Joe actually began to blush as Agatha made a huge deal of shaking them out and holding them up with a flourish. “Mmmmm, well these have definitely seen better days, can’t think why I’ve still got them.” Shafts of pale sunlight from the window poked through the multitude of moth holes in the orange fabric. She flung them to one side with wild abandonment. They landed on Alfie’s head, hanging from his left ear. He gave Agatha a look of pure indignance before shaking them off.

“Ah, voila!!” She triumphantly held a glass ball in both hands. “My orbuculum.” She proffered it towards me, stroking it gently with her fingers. The glass carried a slight blue tinge, small sparkles of light burst from the sphere. “I was scrying for a client and he just popped up, Arthur Albert Upton appeared without even being called….” she again made a dramatic play of caressing the glass. “…quite impatient he was, said it was his last chance to speak before passing on.”

I drew a sharp intake of breath and hiccupped, which made Spud kick me sharply in the ribs. “When you said you’d spoken to him before he passed on Agatha, surely you meant before he

died?”

“No dear, he was quite dead and had been for some time… hence him appearing here. It’s only for the departed you know, it’s not like texting or sending emails. It’s for the spirits and the spirits alone to communicate with the living. He was preparing to pass on to the next plane, quite excited about it too from what he told me.”

“Agatha, Dad is dead, and in my condition….” I exaggeratedly pointed to my protruding tummy, “…I certainly don’t need your nonsense, bloody communicating with the dead, for goodness sake. Your fairground stuff from years ago won’t wash here!” I angrily spat. “Mum told me all about you!”

Agatha sighed and looked to the ceiling, hugging her crystal ball to her chest. “Ah my dearest Josephine, a woman who had extra-century perception herself but denied it!”

“Extra-sensory, it’s extra-sensory and no she didn’t have it…. she was… err…. normal, just normal, now please, what do you want Agatha?” I was verging on bursting into tears. Joe put his arm around my waist and gave a gentle, reassuring squeeze.

“Maybe a nice cup of tea will help calm things down, Mave” he ushered me to the sofa, “right Agatha, put your balls away and sit in the chair over there. There’s absolutely no point in everyone getting wound up and upset.

“I know my voice can be a little gruff at times, son – but it’s ball; in the singular!” Agatha started laughing as she flopped herself backwards onto the cushions. “Mind you, I did hear about your cousin Frank at the wedding…”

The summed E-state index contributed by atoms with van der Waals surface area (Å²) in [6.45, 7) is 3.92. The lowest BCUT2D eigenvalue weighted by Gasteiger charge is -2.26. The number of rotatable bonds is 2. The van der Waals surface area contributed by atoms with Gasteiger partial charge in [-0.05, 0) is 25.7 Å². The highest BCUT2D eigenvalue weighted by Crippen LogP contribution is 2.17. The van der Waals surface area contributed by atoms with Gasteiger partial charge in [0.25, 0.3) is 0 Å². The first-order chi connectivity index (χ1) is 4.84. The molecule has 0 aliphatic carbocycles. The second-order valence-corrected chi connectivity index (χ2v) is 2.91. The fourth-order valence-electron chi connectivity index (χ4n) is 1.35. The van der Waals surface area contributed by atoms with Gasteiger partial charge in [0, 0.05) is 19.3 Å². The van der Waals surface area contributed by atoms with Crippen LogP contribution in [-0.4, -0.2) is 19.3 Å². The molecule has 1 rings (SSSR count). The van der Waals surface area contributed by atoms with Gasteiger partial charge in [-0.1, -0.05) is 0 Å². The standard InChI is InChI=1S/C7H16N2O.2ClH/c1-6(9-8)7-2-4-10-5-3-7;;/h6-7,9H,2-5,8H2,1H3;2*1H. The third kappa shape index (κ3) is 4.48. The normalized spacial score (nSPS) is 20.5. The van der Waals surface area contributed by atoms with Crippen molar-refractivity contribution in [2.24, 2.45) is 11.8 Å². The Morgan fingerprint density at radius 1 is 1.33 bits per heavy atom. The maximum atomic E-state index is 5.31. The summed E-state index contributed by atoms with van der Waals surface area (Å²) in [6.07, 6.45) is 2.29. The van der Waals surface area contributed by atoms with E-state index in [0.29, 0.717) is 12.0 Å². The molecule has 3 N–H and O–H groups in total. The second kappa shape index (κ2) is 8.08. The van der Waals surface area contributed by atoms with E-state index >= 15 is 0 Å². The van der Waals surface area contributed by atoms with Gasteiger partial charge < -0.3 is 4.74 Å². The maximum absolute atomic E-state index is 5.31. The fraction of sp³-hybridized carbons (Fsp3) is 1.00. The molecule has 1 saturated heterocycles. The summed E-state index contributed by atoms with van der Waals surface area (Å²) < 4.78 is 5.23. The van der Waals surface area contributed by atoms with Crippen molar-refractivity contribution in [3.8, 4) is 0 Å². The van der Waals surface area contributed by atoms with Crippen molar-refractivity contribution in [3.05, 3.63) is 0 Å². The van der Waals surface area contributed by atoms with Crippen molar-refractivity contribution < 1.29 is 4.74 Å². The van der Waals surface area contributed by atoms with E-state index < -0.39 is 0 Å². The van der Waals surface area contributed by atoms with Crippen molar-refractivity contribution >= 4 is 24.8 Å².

“Right, that’s one less biscuit for you with your tea, Aggie, now start behaving!” Joe’s admonishment was gentle but firm.

I looked at him, my kind, warm, sensible Joe. The man that was going to be Spud’s daddy and I knew that everything would be alright.

Joe clicked off the bedside lamp, vigorously punched his pillow a few times, and snuggled down next to me, pulling the duvet up to his chin.

“She’s as nutty as a fruitcake, isn’t she?”

“Yep.”

“Look, if you don’t want to talk about it my little sprout…”

“I do Joe, but I just don’t know where to begin.”

“Mmmmm, well I always find at the beginning is a pretty good place to pick up from – unless it’s boring, if it’s boring, just skip that and get to the juicy bits.”

In the half-light that was seeping through the gap in the curtains I could just make out his face. A slight smirk held, before worried he’d upset me, he quickly found his ‘serious’ face.

“Well, let’s see….” I rolled onto my back and stared at the ceiling, blocks of orange from the streetlamp outside the bedroom window scattered across the white plaster, giving an eerie glow, “…. Agatha Hortensia Winterbourne is my mum’s sister, as you’ve probably already gathered. She is the black sheep of the family, the one that nobody talks about. She is self-centred, cruel, mean, a fraud, corrupt, nasty…”

“Whoa my little chickpea, don’t hold back will you?” Joe snorted.

“I’m speaking Joe, you wanted to know!”

“Sorry, go on.”